It was as if someone “flipped a switch.”
Spencer Stone, jostled from a catnap aboard a Paris-bound train, suddenly faced a shirtless gunman. He didn’t stop to think about what to do. Vowing not to die sitting down, Spencer rushed the man, later identified as Moroccan-born terrorist inspired by ISIS.
“Go, Spencer!” urged childhood friend Alek Skarlatos who with Anthony Sadler, another school buddy, joined the charge, unarmed, against a fanatic with an AK-47.
Who does that?
Of course “flipping a switch” is how we start gadgets, but these lifelong friends were no robots.
Each one’s character—and their friendship—forged at a Christian school in Fair Oaks, California. They were known as polite young men, but also hard workers, fit, primed for service, and loyal to each other.
Anthony enrolled to study kinesiology at California State University, Sacramento, while Spencer enlisted in the U.S. Air Force and served at a base in Portugal.
Alek joined the National Guard in Oregon. After he completed a deployment to Afghanistan, the friends, all in their early 20s, reunited for a European vacation.
On Aug. 21, 2015 they were on a train that departed Amsterdam, destined for Paris. It passed through Belgium into France, but at about 5:45 p.m., Ayoub El Kahzzani, emerged from a restroom with the AK, a 9 mm pistol, and a box cutter.
Mark Moogalian, an American-born Frenchman, grabbed for the rifle, but El Kahzzani wounded him in the neck with the pistol.
Alek, hearing the noise, poked the napping Spencer who turned and saw the threat.
Spencer’s recollections are described in the trio’s shared autobiography, The 15:17 to Paris: The True Story Of A Terrorist, A Train, And Three American Heroes, soon to be a feature film directed by Clint Eastwood.
The book recounts that Spencer felt that, “Someone has to get this guy.”
The story continues: “A sliver of frustration sparks off something in his brain. I’m gonna die here—then an electrical charge surges through his entire body and one more final thought tumbles home with a flood of energy, a notion stored away from a classroom at Fort Sam two years ago that his brain now accesses like a hard drive retrieving a kernel of information: I am not going to die sitting down … Spencer gets up and starts running. Alek’s voice comes to him as encouragement from another universe, cheering him on: ‘Spencer, go!’ and Spencer locks eyes with the terrorist …”
It was a powerful tackle, but the man sliced Spencer with the box cutter and nearly severed a thumb. Also in the fray was British businessman Chris Norman. With Anthony and Alek they disarmed El Kahzzani, and then Alek pummeled him into unconsciousness with the AK.
But their heroism didn’t stop there. They applied their medical training to Mark, who bled profusely.
Here, the book also explores Anthony’s thoughts:
“Through the fog lifting in his mind he understands they’ve just encountered a terrorist. We frigging stopped a terrorist.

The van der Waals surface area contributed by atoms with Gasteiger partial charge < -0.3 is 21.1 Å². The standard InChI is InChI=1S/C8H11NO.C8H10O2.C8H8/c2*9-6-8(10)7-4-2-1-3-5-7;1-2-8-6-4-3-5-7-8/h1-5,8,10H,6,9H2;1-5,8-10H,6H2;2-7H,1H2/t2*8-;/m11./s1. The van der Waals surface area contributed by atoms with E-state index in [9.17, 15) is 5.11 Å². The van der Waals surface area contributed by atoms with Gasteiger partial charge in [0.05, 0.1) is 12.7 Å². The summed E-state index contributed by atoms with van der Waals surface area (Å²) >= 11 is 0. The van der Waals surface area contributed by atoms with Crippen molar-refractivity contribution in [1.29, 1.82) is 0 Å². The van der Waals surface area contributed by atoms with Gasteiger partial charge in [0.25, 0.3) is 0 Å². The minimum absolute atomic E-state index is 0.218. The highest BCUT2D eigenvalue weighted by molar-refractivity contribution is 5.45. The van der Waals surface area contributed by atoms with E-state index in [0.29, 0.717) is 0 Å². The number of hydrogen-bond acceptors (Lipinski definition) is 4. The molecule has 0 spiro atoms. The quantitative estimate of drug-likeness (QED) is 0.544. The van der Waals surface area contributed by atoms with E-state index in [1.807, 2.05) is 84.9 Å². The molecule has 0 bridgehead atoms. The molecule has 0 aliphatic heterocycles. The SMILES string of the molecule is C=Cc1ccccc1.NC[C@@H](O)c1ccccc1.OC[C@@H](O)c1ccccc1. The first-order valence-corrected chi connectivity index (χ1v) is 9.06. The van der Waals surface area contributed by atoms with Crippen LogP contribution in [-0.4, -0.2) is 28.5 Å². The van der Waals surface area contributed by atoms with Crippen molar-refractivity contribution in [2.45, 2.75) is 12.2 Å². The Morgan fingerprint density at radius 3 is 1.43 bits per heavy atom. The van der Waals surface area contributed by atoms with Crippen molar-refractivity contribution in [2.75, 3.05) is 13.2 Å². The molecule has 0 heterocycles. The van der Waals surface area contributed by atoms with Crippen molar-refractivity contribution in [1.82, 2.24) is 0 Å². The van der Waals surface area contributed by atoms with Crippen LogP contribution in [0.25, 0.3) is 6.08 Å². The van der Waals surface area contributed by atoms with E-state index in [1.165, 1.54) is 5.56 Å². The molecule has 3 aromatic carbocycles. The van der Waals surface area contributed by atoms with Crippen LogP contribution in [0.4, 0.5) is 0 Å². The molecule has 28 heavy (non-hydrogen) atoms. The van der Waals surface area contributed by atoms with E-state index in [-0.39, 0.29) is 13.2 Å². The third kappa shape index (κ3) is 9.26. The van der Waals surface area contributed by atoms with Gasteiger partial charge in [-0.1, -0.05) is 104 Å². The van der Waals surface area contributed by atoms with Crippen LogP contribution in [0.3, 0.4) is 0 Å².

“Mostly, it doesn’t make sense that Spencer got out of his seat so fast it was like he charged the terrorist before the terrorist even showed up … Spencer, how did you know? But Spencer is busy talking to Mark, the man with the bullet wound, who’s started groaning again. ‘I’m sorry, bud,’ Spencer says. ‘If I move, you die.’
“He has an arterial bleed, and is only alive because Spencer is plugging with his fingers, but Mark doesn’t seem to know or care all that much about the fact that he’s dying.
“‘I can’t move you,’ Spencer says. ‘I’ll lose the hole.’
“‘Just let me shift a little, my arm’s really sore.’
“‘Yeah. We’re not worried about your arm right now.’”
But Mark, an English teacher in his early 50s, survived. So did others on the train, which would not have been the case if El Kahzzani had been able to unload the multiple AK magazines he carried.
For their heroism, the three Californians and Norman earned the Legion of Honor medal, France’s highest decoration. The trio also received military honors and invitations to appear on TV. Alek even won third place on “Dancing with the Stars.”
And Eastwood, so impressed with the young men, chose them to portray themselves in the movie, due to hit theaters in February.
“Actions like this clearly illustrate the courage and commitment our young men and women have all the time, whether they are on duty or on leave,” said then-Defense Secretary Ash Carter.
El Kahzzani is jailed, facing multiple charges of terrorism.
“He seemed like he was ready to fight to the end,” Spencer said. “So were we.”
Anyone who aspires to be a civilian “sheep dog” can relate to these heroes who, at the core, are just ordinary people, but well trained to meet danger and its aftermath because of their willingness to serve.
— by Bill Miller, contributor, Texas, U.S. Law Shield
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